The extra kick in this road trip is the juxtaposition of venerable jazz standards (“Stormy Weather,” “Estate”) with unexpected, underappreciated gems such as John Williams’ gorgeous “The Long Goodbye,” composed for Robert Altman’s 1973 revisionist take on Philip Marlowe, and Stevie Wonder’s “Golden Lady,” from the same year. (If you don’t think “Golden Lady” is noir, revisit the lyrics: the poor sap is dying to sell his soul for his dream girl.)
Other surprises: a haunting version of Polish composer Bronislaw Kaper’s High Wall, the title theme for the 1947 Metro-Goldwyn-Mayer noir of the same name, and the band’s jaunty exit with “What Now My Love?” French composer Gilbert Bécaud’s renowned 1961 hit, covered by everyone from Shirley Bassey to Sonny and Cher, Herb Alpert and the Tijuana Brass to Elvis Presley.
Especially poignant for me is Matheny’s cover of Charlie Haden and Quartet West’s 1995 “Here’s Looking at You,” itself a tribute to the classic noir films that inspired Quartet West’s rich, romantic sound. It’s a beautiful, elegiac nod to a recently fallen comrade.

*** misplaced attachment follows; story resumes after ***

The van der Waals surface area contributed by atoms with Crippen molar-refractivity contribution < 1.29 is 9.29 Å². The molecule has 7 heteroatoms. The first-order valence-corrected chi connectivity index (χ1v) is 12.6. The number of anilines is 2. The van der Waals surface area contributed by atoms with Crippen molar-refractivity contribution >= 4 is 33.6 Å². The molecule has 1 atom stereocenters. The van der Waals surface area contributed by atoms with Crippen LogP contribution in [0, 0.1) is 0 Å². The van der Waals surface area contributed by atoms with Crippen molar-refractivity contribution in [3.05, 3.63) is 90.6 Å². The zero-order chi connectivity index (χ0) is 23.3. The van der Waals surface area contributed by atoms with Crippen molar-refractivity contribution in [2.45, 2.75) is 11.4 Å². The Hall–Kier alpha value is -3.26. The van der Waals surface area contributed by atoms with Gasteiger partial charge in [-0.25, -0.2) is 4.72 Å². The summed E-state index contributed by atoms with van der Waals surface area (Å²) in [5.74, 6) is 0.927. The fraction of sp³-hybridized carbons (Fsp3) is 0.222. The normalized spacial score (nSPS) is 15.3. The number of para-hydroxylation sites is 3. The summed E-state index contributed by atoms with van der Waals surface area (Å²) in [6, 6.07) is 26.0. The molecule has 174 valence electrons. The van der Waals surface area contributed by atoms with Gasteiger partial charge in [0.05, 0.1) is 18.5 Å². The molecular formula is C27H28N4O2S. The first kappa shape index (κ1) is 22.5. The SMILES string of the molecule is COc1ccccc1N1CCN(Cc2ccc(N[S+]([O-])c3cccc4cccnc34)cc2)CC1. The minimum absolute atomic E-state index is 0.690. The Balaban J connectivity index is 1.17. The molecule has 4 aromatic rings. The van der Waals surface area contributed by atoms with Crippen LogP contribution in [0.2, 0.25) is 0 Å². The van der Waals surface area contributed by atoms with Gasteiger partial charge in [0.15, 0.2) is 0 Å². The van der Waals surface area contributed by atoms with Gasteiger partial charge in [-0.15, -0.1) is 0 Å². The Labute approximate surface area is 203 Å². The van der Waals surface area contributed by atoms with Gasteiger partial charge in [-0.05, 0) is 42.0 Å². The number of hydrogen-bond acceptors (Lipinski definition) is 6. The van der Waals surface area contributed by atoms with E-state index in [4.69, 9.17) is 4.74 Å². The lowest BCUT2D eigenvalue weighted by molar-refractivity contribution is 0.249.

Like Haden, Dmitri Matheny is an artist who manages to find beauty blooming in the darkest corners. He’s a good man to have along if you’re planning a long drive through an uncertain night.
Known internationally as the “Czar of Noir,” Eddie Muller is a writer, producer and impresario. He is the founder of the Film Noir Foundation, which rescues and restores at-risk noir films from around the globe, and producer and host of San Francisco’s NOIR CITY, the largest festival of film noir in the world (now with seven satellite festivals around the U.S.). He frequently appears on Turner Classic Movies, and has lectured on film noir at the Museum of Modern Art in New York and the Smithsonian Institution in Washington, DC.
there was always a 45-minute wait at Breakfast Spot #1
but you'd get a table right away at Breakfast Spot #2.
I'm pleased to report that nothing has changed.
And the Yukon Gold Home Fries are every
bit as yummy as you remember.
(L-R) Dave Ellis tenor saxophone, Dmitri Matheny flugelhorn, Orrin Keepnews producer,
Bill Douglass bass, Kenny Wollesen drums, John Heller guitar